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Alternative Names 
hallux valgus with metatarsus primus varus, hallux valgus

A bunion is a bump, or fluid-filled sac, near the big toe joint. It may or may not involve movement of the big toe towards the second toe.

What is going on in the body? 
A bunion or bunion deformity can be present from birth, but most often it occurs over time in an adult. Structural problems in the feet lead to irritation and deformity of the big toe joint.

The joint at the base of the big toe is made up of two bones. One extends from the arch of the foot and the other connects to the big toe. The two bones meet in a joint near the "ball" of the foot. In some persons, the bone from the arch tends to turn outward and the toe bone tends to turn inward, toward the second toe. This may be caused by a family tendency, unstable arches, or wearing ill-fitting shoes.

After many years, the joint becomes irritated. The irritation causes more bone to form in this area. This leads to irritation of the soft tissues that cover the bones. The whole area becomes inflamed, or swollen, and is pushed against the side of the shoe. This leads to more irritation and swelling and eventually to the painful condition known as a bunion.

What are the signs and symptoms of the condition? 
The most common symptoms from a bunion are:
  • a painful bump at the base of the big toe joint
  • a big toe that rubs against the second toe, causing a painful callus, or thickened skin
  • a big toe that slides under the second toe, causing the second toe to be pushed against the top of the shoe, creating a painful callus
What are the causes and risks of the condition? 
Sometimes the irritation is so severe that the skin will blister or break open. This can lead to an infection. The biggest problem with bunions is pain. The pain may cause a person to become less active. The pain can also interfere with a person's daily activities.

What can be done to prevent the condition? 
The best way to prevent a bunion is to wear shoes that are roomy enough so they do not squeeze the toes together. A person should avoid wearing shoes with pointed toes. Arch supports, especially prescription arch inlays or orthotics, can help keep a bunion from forming. These can also reduce pain by preventing the foot from rolling to the inside. There are various bunion pads that can be used to simply keep pressure off of the bump and minimise pain. Bunions that do not respond to these simple measures are usually treated with surgery.

A podiatrist or orthopaedic surgeon who specialises in feet is needed for more formal treatment. This may include custom-made foot orthotics or surgery.

How is the condition diagnosed? 
A bunion is diagnosed by a doctor by physical examination of the foot and by the symptoms a person may be having. X-rays help to confirm the diagnosis.

What are the long-term effects of the condition? 
Bunions that are left untreated continue to get worse and can make it very painful to walk. Also, it is difficult to exercise if the foot or feet are in pain. Persons with painful bunions should see a doctor and be treated. This will allow them to maintain a healthy lifestyle.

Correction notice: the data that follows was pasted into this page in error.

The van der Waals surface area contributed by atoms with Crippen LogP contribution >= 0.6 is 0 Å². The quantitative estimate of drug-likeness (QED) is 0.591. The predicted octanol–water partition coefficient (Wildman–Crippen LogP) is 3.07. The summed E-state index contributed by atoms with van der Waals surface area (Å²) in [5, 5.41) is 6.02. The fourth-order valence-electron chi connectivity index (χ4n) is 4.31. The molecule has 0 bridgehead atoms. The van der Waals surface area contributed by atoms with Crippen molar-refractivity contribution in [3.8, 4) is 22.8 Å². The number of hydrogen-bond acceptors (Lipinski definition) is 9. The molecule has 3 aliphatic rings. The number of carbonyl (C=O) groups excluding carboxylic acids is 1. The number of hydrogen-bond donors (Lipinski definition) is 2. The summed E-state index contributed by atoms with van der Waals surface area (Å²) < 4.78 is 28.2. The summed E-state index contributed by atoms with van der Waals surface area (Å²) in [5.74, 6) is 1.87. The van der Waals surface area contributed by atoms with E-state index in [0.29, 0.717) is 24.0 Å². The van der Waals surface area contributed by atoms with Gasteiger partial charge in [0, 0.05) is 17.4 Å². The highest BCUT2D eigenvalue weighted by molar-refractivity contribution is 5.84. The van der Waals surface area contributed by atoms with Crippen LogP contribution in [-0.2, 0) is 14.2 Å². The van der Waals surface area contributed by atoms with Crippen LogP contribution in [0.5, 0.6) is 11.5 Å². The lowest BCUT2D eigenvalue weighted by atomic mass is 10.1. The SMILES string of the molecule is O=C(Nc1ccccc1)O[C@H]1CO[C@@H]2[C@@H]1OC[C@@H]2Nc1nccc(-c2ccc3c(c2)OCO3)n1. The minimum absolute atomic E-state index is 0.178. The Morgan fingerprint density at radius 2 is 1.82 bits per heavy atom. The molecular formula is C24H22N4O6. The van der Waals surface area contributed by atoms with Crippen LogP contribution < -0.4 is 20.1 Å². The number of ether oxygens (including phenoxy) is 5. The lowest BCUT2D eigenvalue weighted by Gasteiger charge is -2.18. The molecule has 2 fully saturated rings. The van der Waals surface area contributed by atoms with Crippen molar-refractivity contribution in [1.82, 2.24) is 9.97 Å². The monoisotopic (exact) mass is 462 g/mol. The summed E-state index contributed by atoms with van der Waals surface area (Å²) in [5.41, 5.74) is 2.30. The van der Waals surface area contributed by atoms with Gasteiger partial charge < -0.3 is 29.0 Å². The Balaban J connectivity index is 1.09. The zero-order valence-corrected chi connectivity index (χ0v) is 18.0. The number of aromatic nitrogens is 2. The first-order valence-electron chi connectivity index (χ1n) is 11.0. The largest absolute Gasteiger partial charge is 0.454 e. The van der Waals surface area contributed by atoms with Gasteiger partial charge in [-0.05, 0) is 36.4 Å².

What are the risks to others? 
Persons who have poor blood circulation or a loss of sensation in the feet can be at risk for other problems if they have bunions. Loss of circulation can lead to problems in healing simple skin damage, such as a blister. This can lead to infection. Loss of sensation, which occurs in many conditions, but most commonly in diabetes, can lead to a person being unaware of significant damage to his or her feet. This also may allow for an infection to develop. If the infection gets into the bone, part or all of the foot or even the leg may have to be amputated.

What are the treatments for the condition? 
People who know they have a tendency to form a bunion should be treated early on. Early treatment is with arch supports or custom-made foot orthotics. These supports help to manage the abnormal foot structure. Other treatments include:
  • wearing wide shoes or having shoes stretched to prevent pressure in the area of the big toe.
  • using braces to try and bring the big toe back into alignment. The braces are effective, but they are hard to wear.
  • bunion repair surgery, if other methods have failed to correct the problem.
What are the side effects of the treatments? 
There are usually no side effects with non-surgical treatments. Surgery may cause side effects, including:
  • stomach upset from the anaesthesia
  • possible allergic reaction to the anaesthesia
  • possible bleeding or infection at the surgery site
What happens after treatment for the condition? 
Treatment is usually ongoing. It involves protecting the area to prevent symptoms or continuing to wear arch supports or foot orthotics.

Author: Bill O'Halloran, DPM
Reviewer: eknowhow Medical Review Panel
Editor: Dr John Hearne
Last Updated: 16/10/2004
Potential conflict of interest information for reviewers available on request

This website and article is not a substitute for independent professional advice. Nothing contained in this website is intended to be used as medical advice and it is not intended to be used to diagnose, treat, cure or prevent any disease, nor should it be used for therapeutic purposes or as a substitute for your own health professional's advice.  All Health and any associated parties do not accept any liability for any injury, loss or damage incurred by use of or reliance on the information.


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